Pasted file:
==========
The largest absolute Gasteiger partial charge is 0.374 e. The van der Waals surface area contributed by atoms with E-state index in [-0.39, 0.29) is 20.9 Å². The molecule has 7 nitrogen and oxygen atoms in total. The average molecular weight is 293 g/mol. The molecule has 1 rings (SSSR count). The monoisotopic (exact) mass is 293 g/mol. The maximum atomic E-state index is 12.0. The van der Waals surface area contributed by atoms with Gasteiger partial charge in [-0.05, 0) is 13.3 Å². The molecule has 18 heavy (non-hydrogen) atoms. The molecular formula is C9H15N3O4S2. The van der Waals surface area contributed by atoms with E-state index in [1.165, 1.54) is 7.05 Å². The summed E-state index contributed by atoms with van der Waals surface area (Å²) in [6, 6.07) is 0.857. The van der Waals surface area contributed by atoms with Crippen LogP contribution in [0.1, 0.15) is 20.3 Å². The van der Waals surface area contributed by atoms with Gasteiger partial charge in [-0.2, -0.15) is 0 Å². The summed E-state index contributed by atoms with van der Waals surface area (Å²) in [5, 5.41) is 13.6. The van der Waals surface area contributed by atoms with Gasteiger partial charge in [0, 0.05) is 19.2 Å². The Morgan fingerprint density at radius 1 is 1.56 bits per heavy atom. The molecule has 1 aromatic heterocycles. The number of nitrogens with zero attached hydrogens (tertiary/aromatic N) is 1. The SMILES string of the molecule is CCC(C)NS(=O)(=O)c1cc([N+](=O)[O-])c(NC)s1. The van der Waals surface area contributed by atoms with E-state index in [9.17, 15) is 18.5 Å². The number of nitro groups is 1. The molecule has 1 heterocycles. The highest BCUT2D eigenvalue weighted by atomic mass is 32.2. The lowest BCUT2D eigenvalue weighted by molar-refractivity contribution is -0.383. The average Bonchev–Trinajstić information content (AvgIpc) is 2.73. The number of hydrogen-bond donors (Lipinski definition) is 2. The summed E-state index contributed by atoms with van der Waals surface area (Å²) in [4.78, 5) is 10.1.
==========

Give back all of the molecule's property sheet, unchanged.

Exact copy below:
The largest absolute Gasteiger partial charge is 0.374 e. The van der Waals surface area contributed by atoms with E-state index in [-0.39, 0.29) is 20.9 Å². The molecule has 7 nitrogen and oxygen atoms in total. The average molecular weight is 293 g/mol. The molecule has 1 rings (SSSR count). The monoisotopic (exact) mass is 293 g/mol. The maximum atomic E-state index is 12.0. The van der Waals surface area contributed by atoms with Gasteiger partial charge in [-0.05, 0) is 13.3 Å². The molecule has 18 heavy (non-hydrogen) atoms. The molecular formula is C9H15N3O4S2. The van der Waals surface area contributed by atoms with E-state index in [1.165, 1.54) is 7.05 Å². The summed E-state index contributed by atoms with van der Waals surface area (Å²) in [6, 6.07) is 0.857. The van der Waals surface area contributed by atoms with Crippen LogP contribution in [0.1, 0.15) is 20.3 Å². The van der Waals surface area contributed by atoms with Gasteiger partial charge in [-0.2, -0.15) is 0 Å². The summed E-state index contributed by atoms with van der Waals surface area (Å²) in [5, 5.41) is 13.6. The van der Waals surface area contributed by atoms with Gasteiger partial charge in [0, 0.05) is 19.2 Å². The Morgan fingerprint density at radius 1 is 1.56 bits per heavy atom. The molecule has 1 aromatic heterocycles. The number of nitrogens with zero attached hydrogens (tertiary/aromatic N) is 1. The SMILES string of the molecule is CCC(C)NS(=O)(=O)c1cc([N+](=O)[O-])c(NC)s1. The van der Waals surface area contributed by atoms with E-state index in [9.17, 15) is 18.5 Å². The number of nitro groups is 1. The molecule has 1 heterocycles. The highest BCUT2D eigenvalue weighted by atomic mass is 32.2. The lowest BCUT2D eigenvalue weighted by molar-refractivity contribution is -0.383. The average Bonchev–Trinajstić information content (AvgIpc) is 2.73. The number of hydrogen-bond donors (Lipinski definition) is 2. The summed E-state index contributed by atoms with van der Waals surface area (Å²) in [4.78, 5) is 10.1.